A value of Tense Feature assigned to the designated element in the clause when the meaning selected for the clause is that intended to locate the event spoken about as simultaneous with the deictic centre of the utterance. Most commonly, this tense meaning is referred to as 'present', because in absolute tense systems the deictic centre is the moment of speech. However, in relative tense systems, where the deictic centre can be moved to any point on the time line, it is more appropriate to refer to this temporal relation as 'simultaneous'.
The simultaneous temporal relation may obtain either in 'simple' or 'perfect' contexts. Modelling of this distinction originates from [Reichenbach 1947], who suggested using a third point in time, 'reference point', to capture all possible tense distinctions. In all 'simple' temporal relations, the reference point coincides with the location of the event spoken about. 'Perfect' tense meanings are created when the reference point is separated and moved away from the event time, thus altering the viewing of the temporal location of the event even though the event's actual location with respect to the deictic centre remains the same.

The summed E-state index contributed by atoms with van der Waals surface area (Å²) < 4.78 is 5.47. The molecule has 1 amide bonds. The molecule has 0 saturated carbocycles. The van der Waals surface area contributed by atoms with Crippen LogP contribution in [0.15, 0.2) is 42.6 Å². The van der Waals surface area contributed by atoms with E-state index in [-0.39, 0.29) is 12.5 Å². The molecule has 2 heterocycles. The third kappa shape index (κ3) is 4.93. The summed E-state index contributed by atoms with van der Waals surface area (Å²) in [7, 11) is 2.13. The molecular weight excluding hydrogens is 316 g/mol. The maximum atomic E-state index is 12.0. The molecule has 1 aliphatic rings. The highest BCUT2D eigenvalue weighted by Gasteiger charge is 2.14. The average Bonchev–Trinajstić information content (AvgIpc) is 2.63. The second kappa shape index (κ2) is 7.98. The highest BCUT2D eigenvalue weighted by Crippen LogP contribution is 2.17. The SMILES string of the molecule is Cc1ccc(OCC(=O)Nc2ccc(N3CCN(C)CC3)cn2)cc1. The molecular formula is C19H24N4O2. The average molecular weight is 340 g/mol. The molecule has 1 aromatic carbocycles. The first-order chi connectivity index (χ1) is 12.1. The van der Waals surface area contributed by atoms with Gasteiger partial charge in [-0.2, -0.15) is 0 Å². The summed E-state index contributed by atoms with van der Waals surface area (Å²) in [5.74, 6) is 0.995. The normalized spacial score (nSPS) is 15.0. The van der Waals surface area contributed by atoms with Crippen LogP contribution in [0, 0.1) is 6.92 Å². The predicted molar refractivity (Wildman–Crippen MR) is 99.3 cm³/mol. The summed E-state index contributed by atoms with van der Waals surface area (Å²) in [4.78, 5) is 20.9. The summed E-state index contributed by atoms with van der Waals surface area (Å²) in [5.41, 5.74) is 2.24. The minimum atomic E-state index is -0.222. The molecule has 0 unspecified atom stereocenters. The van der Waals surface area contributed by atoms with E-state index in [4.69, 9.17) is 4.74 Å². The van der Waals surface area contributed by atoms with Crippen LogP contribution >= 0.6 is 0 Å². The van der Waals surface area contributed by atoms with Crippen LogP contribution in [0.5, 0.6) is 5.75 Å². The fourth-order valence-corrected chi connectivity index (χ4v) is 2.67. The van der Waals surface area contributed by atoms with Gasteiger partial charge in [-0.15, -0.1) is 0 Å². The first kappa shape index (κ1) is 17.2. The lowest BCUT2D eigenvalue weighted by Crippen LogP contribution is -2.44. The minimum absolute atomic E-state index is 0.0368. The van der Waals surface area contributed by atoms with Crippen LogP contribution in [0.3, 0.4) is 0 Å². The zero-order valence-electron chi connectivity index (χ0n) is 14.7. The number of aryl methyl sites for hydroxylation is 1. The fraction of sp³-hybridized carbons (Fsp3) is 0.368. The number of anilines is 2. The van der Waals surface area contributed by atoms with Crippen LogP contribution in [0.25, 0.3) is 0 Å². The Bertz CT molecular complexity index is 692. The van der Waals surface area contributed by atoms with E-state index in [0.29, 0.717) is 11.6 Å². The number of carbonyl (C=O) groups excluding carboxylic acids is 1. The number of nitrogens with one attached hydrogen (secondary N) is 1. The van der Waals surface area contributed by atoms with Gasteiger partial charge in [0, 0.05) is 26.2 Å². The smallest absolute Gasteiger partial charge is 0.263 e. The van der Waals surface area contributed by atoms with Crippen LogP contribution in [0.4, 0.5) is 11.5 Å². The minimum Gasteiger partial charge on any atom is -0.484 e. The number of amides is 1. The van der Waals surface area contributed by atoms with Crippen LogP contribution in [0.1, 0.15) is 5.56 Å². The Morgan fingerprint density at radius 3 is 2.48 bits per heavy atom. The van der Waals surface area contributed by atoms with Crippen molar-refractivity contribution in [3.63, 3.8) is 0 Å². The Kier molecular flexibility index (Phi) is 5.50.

A common instance of a simultaneous temporal relationship obtaining in a 'perfect' context occurs when the reference point is moved away from the event time and located instead before the moment of speech. The event time is still simultaneous with the moment of speech, but it is viewed against a stretch of time which began at the reference point and continues up to the moment of speech --- e.g. the English I have lived here [for ten years] --- hence the interpretation that the event which began in the past extends up to the moment of speech. In some languages (e.g. English) this tense meaning is labelled as (one of the uses of the) Present Perfect, in others (e.g. Polish) this meaning may be collapsed with the 'simple' simultaneous meaning and labelled simply as Present. [Kibort 2008c: 4-5]